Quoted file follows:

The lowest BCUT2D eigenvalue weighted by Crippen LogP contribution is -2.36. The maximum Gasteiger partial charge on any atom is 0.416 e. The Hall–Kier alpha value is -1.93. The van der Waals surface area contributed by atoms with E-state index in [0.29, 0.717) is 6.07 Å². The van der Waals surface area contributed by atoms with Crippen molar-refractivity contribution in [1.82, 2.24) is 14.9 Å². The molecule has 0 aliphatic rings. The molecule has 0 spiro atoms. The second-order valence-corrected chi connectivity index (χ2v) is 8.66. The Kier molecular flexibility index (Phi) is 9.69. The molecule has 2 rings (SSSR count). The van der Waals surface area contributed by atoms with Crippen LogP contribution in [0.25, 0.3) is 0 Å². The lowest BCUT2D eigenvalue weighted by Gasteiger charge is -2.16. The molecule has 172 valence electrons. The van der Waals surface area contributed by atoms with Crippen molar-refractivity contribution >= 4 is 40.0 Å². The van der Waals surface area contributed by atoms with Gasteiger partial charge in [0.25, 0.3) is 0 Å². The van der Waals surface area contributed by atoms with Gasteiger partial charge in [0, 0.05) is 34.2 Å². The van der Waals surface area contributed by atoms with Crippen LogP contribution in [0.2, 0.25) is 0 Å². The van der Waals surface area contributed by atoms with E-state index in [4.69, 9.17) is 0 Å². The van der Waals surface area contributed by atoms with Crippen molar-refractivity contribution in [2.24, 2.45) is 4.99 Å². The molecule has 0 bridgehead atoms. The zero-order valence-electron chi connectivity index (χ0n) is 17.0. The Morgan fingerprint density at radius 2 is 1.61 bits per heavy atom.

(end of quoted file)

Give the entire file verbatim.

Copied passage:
The lowest BCUT2D eigenvalue weighted by Crippen LogP contribution is -2.36. The maximum Gasteiger partial charge on any atom is 0.416 e. The Hall–Kier alpha value is -1.93. The van der Waals surface area contributed by atoms with E-state index in [0.29, 0.717) is 6.07 Å². The van der Waals surface area contributed by atoms with Crippen molar-refractivity contribution in [1.82, 2.24) is 14.9 Å². The molecule has 0 aliphatic rings. The molecule has 0 spiro atoms. The second-order valence-corrected chi connectivity index (χ2v) is 8.66. The Kier molecular flexibility index (Phi) is 9.69. The molecule has 2 rings (SSSR count). The van der Waals surface area contributed by atoms with Crippen LogP contribution in [0.25, 0.3) is 0 Å². The lowest BCUT2D eigenvalue weighted by Gasteiger charge is -2.16. The molecule has 172 valence electrons. The van der Waals surface area contributed by atoms with Crippen molar-refractivity contribution >= 4 is 40.0 Å². The van der Waals surface area contributed by atoms with Gasteiger partial charge in [0.25, 0.3) is 0 Å². The van der Waals surface area contributed by atoms with Gasteiger partial charge in [0, 0.05) is 34.2 Å². The van der Waals surface area contributed by atoms with Crippen LogP contribution in [0.2, 0.25) is 0 Å². The van der Waals surface area contributed by atoms with E-state index in [4.69, 9.17) is 0 Å². The van der Waals surface area contributed by atoms with Crippen molar-refractivity contribution in [2.24, 2.45) is 4.99 Å². The molecule has 0 bridgehead atoms. The zero-order valence-electron chi connectivity index (χ0n) is 17.0. The Morgan fingerprint density at radius 2 is 1.61 bits per heavy atom.